View Full Version : Need Advice

05-04-2006, 11:30 AM
Hi I recently ahd a new irrigation system installed. I needed a booster pump so the irrigation contractor recommended a Grundfos MQ pump which I installed on the irrigation line only. This runs the irrigation system well. Now the pump sucks the water form the house side of my system. Only a trickle of water or none or even sucking air back into the system. The irrigation system runs at night. I need some water in the house at night with three children.

Some details. City Water 3/4" line onto the house. Static pressue 50psi. Poor GPM inot the house but the pump dosen't run dry. The line to the irrigation system tees right after the meter and before the
PRV. I put a check valve on the house side of the system. This helped a little with sucking air back into the system. The irragation line has a backflow preventer.

Would a pressure tank on the house side of the system give me water in the house while the pump is running for things like flushing toliets and getting a drink of water at night? I would like to avoid another pump. Thanks.

Bob NH
05-04-2006, 05:44 PM
The plumber didn't do any plumbing engineering for you.

The Grundfos MQ 3/4 HP will pump more than 16 GPM at flooded suction condition (zero inlet pressure; no lift). That is probably more than your 3/4 inch line can provide.

Here is the simplest solution for you.

Make a connection between the discharge of your pump and the HOUSE side of your new check valve.

Draw the picture and you will see that the pump will provide pressure to the house when the pump is running. When the pump is not running, the flow will go through the pump or the check valve. At your household flows you should not have a problem with the pump spinning. It shouldn't hurt it to spin a little.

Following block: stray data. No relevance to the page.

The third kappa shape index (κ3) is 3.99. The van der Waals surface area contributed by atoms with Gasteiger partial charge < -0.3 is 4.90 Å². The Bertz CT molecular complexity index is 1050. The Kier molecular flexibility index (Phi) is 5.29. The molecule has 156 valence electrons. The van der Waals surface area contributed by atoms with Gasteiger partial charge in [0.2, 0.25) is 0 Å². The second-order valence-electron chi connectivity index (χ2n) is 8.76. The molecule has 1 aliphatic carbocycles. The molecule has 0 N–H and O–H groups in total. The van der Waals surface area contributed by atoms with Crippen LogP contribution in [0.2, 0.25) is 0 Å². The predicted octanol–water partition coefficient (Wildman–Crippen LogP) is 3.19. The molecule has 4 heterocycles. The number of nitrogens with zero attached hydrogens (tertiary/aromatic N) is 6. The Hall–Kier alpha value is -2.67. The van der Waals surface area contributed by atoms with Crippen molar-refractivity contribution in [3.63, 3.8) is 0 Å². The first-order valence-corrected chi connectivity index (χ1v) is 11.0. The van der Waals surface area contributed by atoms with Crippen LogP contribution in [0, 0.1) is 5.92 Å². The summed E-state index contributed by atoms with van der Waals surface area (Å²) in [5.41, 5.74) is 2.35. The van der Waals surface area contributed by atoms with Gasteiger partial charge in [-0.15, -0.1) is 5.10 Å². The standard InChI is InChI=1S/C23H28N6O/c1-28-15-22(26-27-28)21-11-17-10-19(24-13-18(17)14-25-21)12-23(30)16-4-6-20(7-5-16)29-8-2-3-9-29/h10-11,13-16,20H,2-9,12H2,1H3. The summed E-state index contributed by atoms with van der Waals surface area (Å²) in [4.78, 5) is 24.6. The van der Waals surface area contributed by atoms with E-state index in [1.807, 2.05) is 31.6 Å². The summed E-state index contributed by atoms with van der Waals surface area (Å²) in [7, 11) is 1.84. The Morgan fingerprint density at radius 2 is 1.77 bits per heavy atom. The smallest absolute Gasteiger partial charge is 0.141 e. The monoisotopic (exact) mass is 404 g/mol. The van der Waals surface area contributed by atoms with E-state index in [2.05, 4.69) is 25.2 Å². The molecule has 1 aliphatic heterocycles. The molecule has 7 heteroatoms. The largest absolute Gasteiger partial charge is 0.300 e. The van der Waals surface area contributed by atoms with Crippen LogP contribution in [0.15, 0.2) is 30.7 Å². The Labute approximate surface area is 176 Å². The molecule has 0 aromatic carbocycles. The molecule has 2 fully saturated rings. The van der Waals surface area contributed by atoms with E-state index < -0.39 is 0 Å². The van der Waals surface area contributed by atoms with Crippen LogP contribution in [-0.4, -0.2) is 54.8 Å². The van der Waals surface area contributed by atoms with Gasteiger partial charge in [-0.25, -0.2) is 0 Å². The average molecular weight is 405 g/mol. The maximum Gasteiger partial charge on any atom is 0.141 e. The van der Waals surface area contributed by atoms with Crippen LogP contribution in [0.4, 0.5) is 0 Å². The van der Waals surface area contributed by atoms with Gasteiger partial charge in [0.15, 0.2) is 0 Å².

If the pressure is too high for the house, then insert a small (1/2") pressure regulator in that connection. If the pump only runs when the irrigation valves are open, then you shouldn't have a problem.

You could put a tank after the check valve, instead of the crossover. It would have to be large enough to supply all of your needs while the pump is running.

Pulling a water line below atmospheric pressure creates a hazardous condition. It can suck polluted water in through a leak. If you want to see the effect, Google "holy cross football hepatitis".

05-04-2006, 06:40 PM
Thanks for the reply. Would I also have to move the doublecheckvalve backflow preventer downstream from the discharge of the pump but before the crossover? When you say the pump will spin a little I think you mean by the flow of the water and but won't the flow switch make the pump come on even with the normal house hold flow?

Bob NH
05-04-2006, 07:46 PM
I was not aware that there was a flow switch.

If you set the pressure on a regulator in the crossover at less than the municipal operating pressure (set it at 30 psi if the municipal water supply is 50 psi), then the regulator will close when the pump isn't running. The regulator will open when the pump is running and sucks the pressure down so the irrigation pump will maintain the set pressure in your house. That will solve the spinning and flow switch problem.

A Watts 263AB, Grainger Stock Number 2A645, is a 1/2" water pressure regulator that can be adjusted over a range of 3 to 50 psi and accepts up to 300 psi inlet pressure. My last-years catalog price is $37.85. Put that in the bypass and set it at about 30 psi. Get a 100 psi gauge (Grainger stock 5WZ19, $3.21) to set the regulator.

You will need to set the regulator when the irrigation booster is running, because otherwise the downstream pressure will be greater than 30 psi.

Your check valve creates a closed system. You should be adding an expansion tank (Grainger 4UN99, $56.30), or you can drill a 1/16 hole in the check valve poppet to let the backpressure escape. That hole will have little effect on your irrigation pump capacity.